Our second train is shiny, new, technologically beguiling and, above all, it's fast.This train represents our rapidly-evolving modes of legal communication, learning, decision-making, and rendering counsel to our clients. Perhaps it's unfair to call it McTrain or McLaw, because that suggests lack of substance, ingredients rushed together under intense time pressures, or hip-shot recipes proffered without careful and methodical reflection. In any event, the "fast train," supercharged with the latest technology, isn't going to slow down, and it isn't going to turn back.
So that's the collision we must anticipate: fast law vs. deep law. You see it in your work; I see it mine. I used to lead intensive, highly-interactive three-day seminars that produced both subtle insights and practical mastery of new skills. Now the longest workshop I facilitate lasts three and a half hours. Partners demand that complex topics be taught - and somehow translated into practical skills - in 90 minutes. The learning envelope is getting squeezed, and a lot of the juice and pulp is going down the drain.
Many mature Lawyers who rode in on the deep train have succeeded in switching tracks (albeit grudgingly) to today's fast track. They are adapting: they can speed it up, cut to the chase, and shoot quickly at moving targets. Behind their dazzling footwork, however, lies a depth of wisdom and judgment born of the experience of years.
The greater problem is that our accelerating learning curves and abbreviated learning cycles keep many of our younger lawyers from learning deep dive techniques or appreciating the exquisite rewards of nuanced, highly discriminating legal thought. As one large firm Professional Development Manager put it, "our young lawyers are learning - and accepting - the 'Law for Dummies' version. It's not their fault, but their superficial exposure to deep topics often makes them look naïve."
Neither the deep law immovable object nor the fast law irresistible force is going to change paths. So, BOOM! Before long, like it or not, we are going to have the answer to your science teacher's question, courtesy of the legal profession's "New Normal."
Contact the Author, Doug Richardson.
What's Going Right
Positive thinking can be more than just an attitude - it can be a strategic approach.
By Jordan Furlong
When The Atlantic publishes an article titled "The Death Spiral of America's Big Law Firms," and daily news reports from the industry's front lines seem to confirm that grim perspective, it's easy for pessimism to become your default mood. Years of irrational exuberance have given way to equally deep gloom in many law firms; that calls for a strong dose of counter-intuitive thinking on your part.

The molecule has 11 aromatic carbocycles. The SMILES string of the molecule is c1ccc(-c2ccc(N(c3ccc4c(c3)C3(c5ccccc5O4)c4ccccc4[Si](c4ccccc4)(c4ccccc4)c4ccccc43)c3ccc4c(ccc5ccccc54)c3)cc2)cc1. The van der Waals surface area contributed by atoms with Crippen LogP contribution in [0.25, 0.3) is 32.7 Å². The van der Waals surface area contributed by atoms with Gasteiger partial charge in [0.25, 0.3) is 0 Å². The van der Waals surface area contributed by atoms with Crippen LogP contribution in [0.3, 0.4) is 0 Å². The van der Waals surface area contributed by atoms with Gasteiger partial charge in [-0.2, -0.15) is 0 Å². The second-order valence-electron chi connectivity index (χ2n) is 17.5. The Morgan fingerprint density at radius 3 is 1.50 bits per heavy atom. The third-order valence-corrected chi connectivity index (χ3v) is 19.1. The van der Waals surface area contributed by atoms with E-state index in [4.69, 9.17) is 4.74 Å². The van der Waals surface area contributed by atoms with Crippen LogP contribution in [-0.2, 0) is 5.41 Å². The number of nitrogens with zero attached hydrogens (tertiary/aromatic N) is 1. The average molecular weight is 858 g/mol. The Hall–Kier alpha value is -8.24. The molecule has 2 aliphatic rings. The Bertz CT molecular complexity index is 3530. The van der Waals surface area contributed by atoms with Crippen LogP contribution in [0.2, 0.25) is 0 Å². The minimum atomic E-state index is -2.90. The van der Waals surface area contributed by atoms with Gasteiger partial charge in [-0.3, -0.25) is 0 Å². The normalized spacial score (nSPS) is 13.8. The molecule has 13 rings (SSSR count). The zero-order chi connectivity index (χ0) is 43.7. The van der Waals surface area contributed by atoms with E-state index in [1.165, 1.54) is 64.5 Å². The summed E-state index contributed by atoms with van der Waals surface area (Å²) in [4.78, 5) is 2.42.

A good illustration can be found in a recent article by Debevoise & Plimpton counsel V. Mary Abraham about legal technology (equally applicable to law firm strategy) titled "What's going right?" She reminds us that lawyers are geared by nature and training to be negatively critical, an approach shown to promote "disproportionate and destructive discontent."
Abraham suggests an alternative approach: "Asking about what's going right can help the anxious stop obsessing about the impossible goal of perfection and start focusing on what's necessary and possible." You should consider how this sort of attitude adjustment could help your firm in these difficult times.
Unless your firm is extremely fortunate, it's probably experiencing several challenges right now, some of them serious. Even in good times, law firms have headaches; in bad times, those headaches can become migraines. But that's no reason to despair and believe that nothing's going right. Something is always going right. Start by figuring out what it is:
- Is your cash flow steady? Your realization rate above the (declining) industry average? Median profit per partner reasonably healthy?
- Do you boast some national- or world-class clients? How about some rising market stars? Are at least some of those client relationships rock-solid?
- Does your firm host some well-regarded practice or industry groups? Do they feature respected partners? Do these groups and partners play relatively nicely within the firm?
- Is your marketplace reputation clear and widely known? Do you have a good "brand" among potential recruits? Are you a "destination" firm?
- How's your infrastructure? Do you have a solid technology platform? Good time and billing capture? More than decent internal compliance behavior?